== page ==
Simon Mann names Sir Mark Thatcher as coup plotter
Martin Fletcher in Malabo
Simon Mann, the Old Etonian mercenary, has placed Sir Mark Thatcher right at
the heart of the plot to overthrow the President of the oil-rich Equatorial
Guinea in 2004.
In electrifying testimony before a court in the tiny West African state
yesterday, Mann flatly contradicted Sir Mark’s insistence that he knew
nothing about the attempted coup d’état and gave money unwittingly.
Mann said that he recruited the former Prime Minister’s son and took him to
London to be vetted by Ely Calil, the Lebanese-Nigerian tycoon whom he
identified as the “boss” of the whole operation. After that, he said, Sir
Mark was “not just an investor. He came on board completely and became part
of the management team”, attending many meetings. He named Sir Mark as one
of five men “in charge of the operation”.
Sir Mark struck a plea bargain with South African prosecutors in 2005. He
admitted paying $275,000 (£140,530) for a helicopter but claimed that he
thought it was to be used as an air ambulance. He was fined £266,000,
received a four-year suspended sentence, and now lives on an exclusive
estate in Spain while Mann is in the infamous Black Beach jail in Malabo.
José Olo Obano, the Attorney-General of Equatorial Guinea, said that he would
seek the extraditions of Sir Mark and Mr Calil. In March Mr Calil denied any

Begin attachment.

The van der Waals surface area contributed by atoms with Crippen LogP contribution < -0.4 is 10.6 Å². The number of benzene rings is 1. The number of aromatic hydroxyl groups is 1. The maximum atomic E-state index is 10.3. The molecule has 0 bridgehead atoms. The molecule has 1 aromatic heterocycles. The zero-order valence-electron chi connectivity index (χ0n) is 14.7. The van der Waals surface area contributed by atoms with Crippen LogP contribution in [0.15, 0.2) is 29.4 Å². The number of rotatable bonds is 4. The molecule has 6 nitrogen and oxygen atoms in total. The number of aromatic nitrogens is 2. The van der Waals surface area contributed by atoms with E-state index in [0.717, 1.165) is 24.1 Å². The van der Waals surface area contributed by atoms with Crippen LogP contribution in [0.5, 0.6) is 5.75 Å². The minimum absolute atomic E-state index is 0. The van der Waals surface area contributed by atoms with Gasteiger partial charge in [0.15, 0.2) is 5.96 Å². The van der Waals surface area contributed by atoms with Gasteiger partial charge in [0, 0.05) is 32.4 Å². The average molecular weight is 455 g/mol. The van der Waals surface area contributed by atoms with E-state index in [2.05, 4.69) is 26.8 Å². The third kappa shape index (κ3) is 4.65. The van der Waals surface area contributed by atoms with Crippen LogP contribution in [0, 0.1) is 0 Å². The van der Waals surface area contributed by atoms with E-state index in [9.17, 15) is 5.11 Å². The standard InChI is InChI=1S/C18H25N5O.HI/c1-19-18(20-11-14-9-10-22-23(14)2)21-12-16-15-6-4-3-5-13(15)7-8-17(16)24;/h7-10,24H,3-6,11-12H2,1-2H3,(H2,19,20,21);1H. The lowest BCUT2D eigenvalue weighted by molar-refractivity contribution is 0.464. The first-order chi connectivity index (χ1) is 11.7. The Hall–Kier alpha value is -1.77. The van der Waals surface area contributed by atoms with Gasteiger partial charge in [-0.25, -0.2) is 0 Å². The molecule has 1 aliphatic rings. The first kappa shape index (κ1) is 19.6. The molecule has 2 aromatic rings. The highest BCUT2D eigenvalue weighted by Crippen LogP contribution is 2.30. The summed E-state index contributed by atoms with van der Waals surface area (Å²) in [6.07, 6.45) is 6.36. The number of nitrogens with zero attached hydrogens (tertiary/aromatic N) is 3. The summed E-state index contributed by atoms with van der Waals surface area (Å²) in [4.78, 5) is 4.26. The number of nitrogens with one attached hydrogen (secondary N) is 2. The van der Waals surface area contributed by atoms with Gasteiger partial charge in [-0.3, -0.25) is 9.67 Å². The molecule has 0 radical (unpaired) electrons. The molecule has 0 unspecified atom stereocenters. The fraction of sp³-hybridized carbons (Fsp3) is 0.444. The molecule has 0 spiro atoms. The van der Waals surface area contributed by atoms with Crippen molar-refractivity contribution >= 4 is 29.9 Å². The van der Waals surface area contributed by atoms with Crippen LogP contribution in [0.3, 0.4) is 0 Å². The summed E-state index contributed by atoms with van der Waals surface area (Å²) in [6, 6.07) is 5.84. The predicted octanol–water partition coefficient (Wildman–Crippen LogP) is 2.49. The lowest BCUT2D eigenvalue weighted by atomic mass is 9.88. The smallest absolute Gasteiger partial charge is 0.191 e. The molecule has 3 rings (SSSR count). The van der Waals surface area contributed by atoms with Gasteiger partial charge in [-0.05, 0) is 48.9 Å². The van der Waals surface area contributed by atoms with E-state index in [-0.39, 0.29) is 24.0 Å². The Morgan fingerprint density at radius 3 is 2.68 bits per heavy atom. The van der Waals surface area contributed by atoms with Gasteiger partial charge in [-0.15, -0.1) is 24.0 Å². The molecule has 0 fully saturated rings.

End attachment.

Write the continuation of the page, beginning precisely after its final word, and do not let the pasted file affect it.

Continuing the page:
link with the plot.
In four hours of testimony Mann also claimed that the attempted coup was in
effect an “official operation” sanctioned by the Spanish and South African
governments, and that even President Mbeki knew of it.
He said that the Pentagon, the CIA and the US oil companies who have invested
heavily in Equatorial Guinea were sounded out, and all signalled that a
“well-conducted change of government would be welcome”. However, he declined
to implicate the British Government, saying he was “amazed” to learn later
that it had been aware of the plot.
Mann spoke calmly, but it was the testimony of a man fighting to avoid three
decades in an African prison. The former SAS officer lost his composure only
when the judge asked whether a 30-year sentence was justified. “I don’t
agree with that. No. Please,” he replied.
He ended his testimony with an abject apology, adding: “I’m also very happy
that we failed . . . especially now that I am here and have met some of you.
And I think that the people who were seriously involved and have not faced
justice should do so.”
Mann — who stood to make at least $15 million (£7.7 million) if the coup
succeeded — claimed that he agreed to remove President Teodoro Obiang
Nguema, reputedly one of Africa’s most corrupt and brutal dictators, “for
the money yes, but also because it was the right thing to do”.
He said that he rejected the idea of assassinating Mr Obiang, and that he and
his 80 fellow mercenaries were to land in Malabo straight after a palace
coup, merely to guard Severo Moto Tsa, the exiled opposition leader who
would replace the ousted President.
“When we arrived we would not be shooting, we would be shaking hands,” he
said. Plan B — taking Malabo by force — would only kick in if the palace
coup failed. Even then there was no plan to “erase people”.
Mann said Mr Calil and Mr Moto repeatedly assured him that José Maria Aznar’s
conservative Government in Spain was “100 per cent behind the coup”, would
immediately recognise Mr Moto’s administration, and send Civil Guards to
help to keep order.Spain denied this last night.
Mr Mbeki’s spokesman also denied that the South African President or his
Government knew of the plot.